Valproic Acid-Induced Gait Disturbance and Cognitive Impairment that was Reversible

Persistent Link:
http://hdl.handle.net/10150/281175
Title:
Valproic Acid-Induced Gait Disturbance and Cognitive Impairment that was Reversible
Author:
Evans, Matt
Affiliation:
The University of Arizona College of Medicine - Phoenix
Issue Date:
Mar-2013
Rights:
Copyright © is held by the author. Digital access to this material is made possible by the College of Medicine - Phoenix, University of Arizona. Further transmission, reproduction or presentation (such as public display or performance) of protected items is prohibited except with permission of the author.
Collection Information:
This item is part of the College of Medicine - Phoenix Scholarly Projects 2013 collection. For more information, contact the Phoenix Biomedical Campus Library at pbc-library@email.arizona.edu.
Publisher:
The University of Arizona.
Abstract:
Clinicians should be aware that treating patients with Valproic Acid (VPA) can cause cognitive and neurological decline in a small percentage of patients. A 67-year-old female with urinary incontinence, who had taken VPA without major complaints for 15 years to control her seizures, presented with abnormal gait and cognitive impairment that was significantly impacting her day-to-day level of functioning. Initially normal pressure hydrocephalus was suspected, but large volume LP did not show significant improvements in gait or cognition. Discontinuation of VPA reversed her symptoms over the next two months. The hypothesis of this project was that clinical judgment combined with objective criteria could be used to support the argument that this patient’s symptoms were likely an adverse drug reaction to VPA. The Naranjo adverse drug reaction scale was used as an objective measure and indicated that this patient’s likelihood of an adverse drug reaction to VPA was “probable”. Imaging findings consistent with the literature demonstrated reversible cortical pseudoatrophy and enlargement of the lateral ventricles, although changes in ventricular size did not reach statistical significance by two-tailed t-test. This case exemplifies the adverse effects of VPA, which can cause reversible neurological symptoms even in long-term treated patients and can present as parkinsonism or other dementia syndromes such as normal pressure hydrocephalus.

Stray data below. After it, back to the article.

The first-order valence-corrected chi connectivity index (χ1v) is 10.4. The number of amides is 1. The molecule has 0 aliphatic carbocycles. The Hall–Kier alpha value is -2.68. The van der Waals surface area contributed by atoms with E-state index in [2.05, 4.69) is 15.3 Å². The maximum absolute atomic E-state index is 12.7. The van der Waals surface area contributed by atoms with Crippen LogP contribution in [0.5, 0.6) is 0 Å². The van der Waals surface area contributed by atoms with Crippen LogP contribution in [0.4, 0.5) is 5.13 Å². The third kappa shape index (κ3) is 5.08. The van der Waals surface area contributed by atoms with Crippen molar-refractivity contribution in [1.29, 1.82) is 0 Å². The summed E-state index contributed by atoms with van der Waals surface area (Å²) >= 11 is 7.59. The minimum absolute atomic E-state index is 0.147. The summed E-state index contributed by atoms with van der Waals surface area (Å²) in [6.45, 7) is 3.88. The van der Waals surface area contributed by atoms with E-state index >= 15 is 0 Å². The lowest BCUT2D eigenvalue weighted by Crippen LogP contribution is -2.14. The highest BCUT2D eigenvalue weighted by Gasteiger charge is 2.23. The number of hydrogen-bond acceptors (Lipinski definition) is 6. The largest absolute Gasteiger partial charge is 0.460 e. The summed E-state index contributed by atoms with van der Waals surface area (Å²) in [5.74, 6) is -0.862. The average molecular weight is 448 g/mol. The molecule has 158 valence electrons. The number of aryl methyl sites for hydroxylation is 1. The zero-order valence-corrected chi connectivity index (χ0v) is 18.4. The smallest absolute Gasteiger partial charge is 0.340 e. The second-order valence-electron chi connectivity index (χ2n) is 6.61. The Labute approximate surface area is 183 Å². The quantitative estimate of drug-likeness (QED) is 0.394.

MeSH Subjects:
Valproic Acid; Gait Disorders, Neurologic; Cognition Disorders
Description:
A Thesis submitted to The University of Arizona College of Medicine - Phoenix in partial fulfillment of the requirements for the Degree of Doctor of Medicine.
Mentor:
Yaari, Roy, MD

Full metadata record

DC FieldValue Language
dc.language.isoen_USen_US
dc.titleValproic Acid-Induced Gait Disturbance and Cognitive Impairment that was Reversibleen_US
dc.contributor.authorEvans, Matten_US
dc.contributor.departmentThe University of Arizona College of Medicine - Phoenixen_US
dc.date.issued2013-03-
dc.rightsCopyright © is held by the author. Digital access to this material is made possible by the College of Medicine - Phoenix, University of Arizona. Further transmission, reproduction or presentation (such as public display or performance) of protected items is prohibited except with permission of the author.en_US
dc.description.collectioninformationThis item is part of the College of Medicine - Phoenix Scholarly Projects 2013 collection. For more information, contact the Phoenix Biomedical Campus Library at pbc-library@email.arizona.edu.en_US
dc.publisherThe University of Arizona.en_US
dc.description.abstractClinicians should be aware that treating patients with Valproic Acid (VPA) can cause cognitive and neurological decline in a small percentage of patients. A 67-year-old female with urinary incontinence, who had taken VPA without major complaints for 15 years to control her seizures, presented with abnormal gait and cognitive impairment that was significantly impacting her day-to-day level of functioning. Initially normal pressure hydrocephalus was suspected, but large volume LP did not show significant improvements in gait or cognition. Discontinuation of VPA reversed her symptoms over the next two months. The hypothesis of this project was that clinical judgment combined with objective criteria could be used to support the argument that this patient’s symptoms were likely an adverse drug reaction to VPA. The Naranjo adverse drug reaction scale was used as an objective measure and indicated that this patient’s likelihood of an adverse drug reaction to VPA was “probable”. Imaging findings consistent with the literature demonstrated reversible cortical pseudoatrophy and enlargement of the lateral ventricles, although changes in ventricular size did not reach statistical significance by two-tailed t-test. This case exemplifies the adverse effects of VPA, which can cause reversible neurological symptoms even in long-term treated patients and can present as parkinsonism or other dementia syndromes such as normal pressure hydrocephalus.en_US
dc.typeThesisen_US
dc.subject.meshValproic Aciden_US
dc.subject.meshGait Disorders, Neurologicen_US
dc.subject.meshCognition Disordersen_US
dc.descriptionA Thesis submitted to The University of Arizona College of Medicine - Phoenix in partial fulfillment of the requirements for the Degree of Doctor of Medicine.en_US
dc.contributor.mentorYaari, Roy, MDen_US
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